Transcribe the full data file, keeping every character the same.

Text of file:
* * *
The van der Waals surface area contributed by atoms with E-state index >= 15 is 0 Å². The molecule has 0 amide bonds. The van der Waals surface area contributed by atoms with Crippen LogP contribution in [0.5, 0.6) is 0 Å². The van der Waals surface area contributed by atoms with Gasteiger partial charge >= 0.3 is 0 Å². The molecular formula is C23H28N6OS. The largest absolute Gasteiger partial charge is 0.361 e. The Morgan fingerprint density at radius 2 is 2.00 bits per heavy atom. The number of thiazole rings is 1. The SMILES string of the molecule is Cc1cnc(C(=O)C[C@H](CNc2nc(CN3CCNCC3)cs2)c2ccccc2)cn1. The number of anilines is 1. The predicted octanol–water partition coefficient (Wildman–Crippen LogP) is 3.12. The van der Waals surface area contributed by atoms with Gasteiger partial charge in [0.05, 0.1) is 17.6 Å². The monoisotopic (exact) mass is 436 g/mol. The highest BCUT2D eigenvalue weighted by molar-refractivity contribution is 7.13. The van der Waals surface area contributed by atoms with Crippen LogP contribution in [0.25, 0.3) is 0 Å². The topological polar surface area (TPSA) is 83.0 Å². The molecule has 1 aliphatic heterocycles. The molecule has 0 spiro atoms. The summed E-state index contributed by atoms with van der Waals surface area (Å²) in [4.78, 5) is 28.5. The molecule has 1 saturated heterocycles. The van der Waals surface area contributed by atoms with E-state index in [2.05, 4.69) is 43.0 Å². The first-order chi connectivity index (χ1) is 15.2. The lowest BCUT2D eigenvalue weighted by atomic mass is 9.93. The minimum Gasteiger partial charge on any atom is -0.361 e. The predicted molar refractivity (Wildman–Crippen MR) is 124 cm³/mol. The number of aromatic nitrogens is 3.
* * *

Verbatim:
The van der Waals surface area contributed by atoms with E-state index >= 15 is 0 Å². The molecule has 0 amide bonds. The van der Waals surface area contributed by atoms with Crippen LogP contribution in [0.5, 0.6) is 0 Å². The van der Waals surface area contributed by atoms with Gasteiger partial charge >= 0.3 is 0 Å². The molecular formula is C23H28N6OS. The largest absolute Gasteiger partial charge is 0.361 e. The Morgan fingerprint density at radius 2 is 2.00 bits per heavy atom. The number of thiazole rings is 1. The SMILES string of the molecule is Cc1cnc(C(=O)C[C@H](CNc2nc(CN3CCNCC3)cs2)c2ccccc2)cn1. The number of anilines is 1. The predicted octanol–water partition coefficient (Wildman–Crippen LogP) is 3.12. The van der Waals surface area contributed by atoms with Gasteiger partial charge in [0.05, 0.1) is 17.6 Å². The monoisotopic (exact) mass is 436 g/mol. The highest BCUT2D eigenvalue weighted by molar-refractivity contribution is 7.13. The van der Waals surface area contributed by atoms with Crippen LogP contribution in [0.25, 0.3) is 0 Å². The topological polar surface area (TPSA) is 83.0 Å². The molecule has 1 aliphatic heterocycles. The molecule has 0 spiro atoms. The summed E-state index contributed by atoms with van der Waals surface area (Å²) in [4.78, 5) is 28.5. The molecule has 1 saturated heterocycles. The van der Waals surface area contributed by atoms with E-state index in [2.05, 4.69) is 43.0 Å². The first-order chi connectivity index (χ1) is 15.2. The lowest BCUT2D eigenvalue weighted by atomic mass is 9.93. The minimum Gasteiger partial charge on any atom is -0.361 e. The predicted molar refractivity (Wildman–Crippen MR) is 124 cm³/mol. The number of aromatic nitrogens is 3.